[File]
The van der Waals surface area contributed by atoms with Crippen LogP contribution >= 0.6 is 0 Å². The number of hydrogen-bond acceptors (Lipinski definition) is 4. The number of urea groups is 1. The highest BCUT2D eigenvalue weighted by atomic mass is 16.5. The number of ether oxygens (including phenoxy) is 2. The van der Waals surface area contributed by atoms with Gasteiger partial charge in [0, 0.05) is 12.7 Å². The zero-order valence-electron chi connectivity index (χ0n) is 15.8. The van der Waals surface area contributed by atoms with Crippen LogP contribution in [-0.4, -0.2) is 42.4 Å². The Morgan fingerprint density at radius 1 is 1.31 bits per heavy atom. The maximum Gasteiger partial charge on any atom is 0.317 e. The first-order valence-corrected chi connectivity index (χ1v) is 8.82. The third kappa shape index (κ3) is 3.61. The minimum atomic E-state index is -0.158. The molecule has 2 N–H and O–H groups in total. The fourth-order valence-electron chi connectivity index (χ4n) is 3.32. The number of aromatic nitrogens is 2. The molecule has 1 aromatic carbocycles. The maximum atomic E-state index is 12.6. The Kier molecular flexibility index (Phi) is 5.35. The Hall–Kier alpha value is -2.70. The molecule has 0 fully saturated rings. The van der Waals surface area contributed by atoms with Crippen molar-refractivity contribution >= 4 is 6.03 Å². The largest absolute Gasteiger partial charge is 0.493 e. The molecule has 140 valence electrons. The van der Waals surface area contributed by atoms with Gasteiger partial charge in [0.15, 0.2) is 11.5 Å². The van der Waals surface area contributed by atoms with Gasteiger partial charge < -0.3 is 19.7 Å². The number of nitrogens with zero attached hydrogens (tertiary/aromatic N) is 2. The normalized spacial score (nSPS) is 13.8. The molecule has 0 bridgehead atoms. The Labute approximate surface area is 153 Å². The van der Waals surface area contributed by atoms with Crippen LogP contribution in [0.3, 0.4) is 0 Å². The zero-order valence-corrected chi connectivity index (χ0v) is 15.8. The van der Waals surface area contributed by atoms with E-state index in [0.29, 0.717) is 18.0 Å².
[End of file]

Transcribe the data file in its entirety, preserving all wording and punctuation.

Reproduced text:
The van der Waals surface area contributed by atoms with Crippen LogP contribution >= 0.6 is 0 Å². The number of hydrogen-bond acceptors (Lipinski definition) is 4. The number of urea groups is 1. The highest BCUT2D eigenvalue weighted by atomic mass is 16.5. The number of ether oxygens (including phenoxy) is 2. The van der Waals surface area contributed by atoms with Gasteiger partial charge in [0, 0.05) is 12.7 Å². The zero-order valence-electron chi connectivity index (χ0n) is 15.8. The van der Waals surface area contributed by atoms with Crippen LogP contribution in [-0.4, -0.2) is 42.4 Å². The Morgan fingerprint density at radius 1 is 1.31 bits per heavy atom. The maximum Gasteiger partial charge on any atom is 0.317 e. The first-order valence-corrected chi connectivity index (χ1v) is 8.82. The third kappa shape index (κ3) is 3.61. The minimum atomic E-state index is -0.158. The molecule has 2 N–H and O–H groups in total. The fourth-order valence-electron chi connectivity index (χ4n) is 3.32. The number of aromatic nitrogens is 2. The molecule has 1 aromatic carbocycles. The maximum atomic E-state index is 12.6. The Kier molecular flexibility index (Phi) is 5.35. The Hall–Kier alpha value is -2.70. The molecule has 0 fully saturated rings. The van der Waals surface area contributed by atoms with Crippen molar-refractivity contribution >= 4 is 6.03 Å². The largest absolute Gasteiger partial charge is 0.493 e. The molecule has 140 valence electrons. The van der Waals surface area contributed by atoms with Gasteiger partial charge in [0.15, 0.2) is 11.5 Å². The van der Waals surface area contributed by atoms with Gasteiger partial charge < -0.3 is 19.7 Å². The number of nitrogens with zero attached hydrogens (tertiary/aromatic N) is 2. The normalized spacial score (nSPS) is 13.8. The molecule has 0 bridgehead atoms. The Labute approximate surface area is 153 Å². The van der Waals surface area contributed by atoms with Crippen LogP contribution in [0.3, 0.4) is 0 Å². The zero-order valence-corrected chi connectivity index (χ0v) is 15.8. The van der Waals surface area contributed by atoms with E-state index in [0.29, 0.717) is 18.0 Å².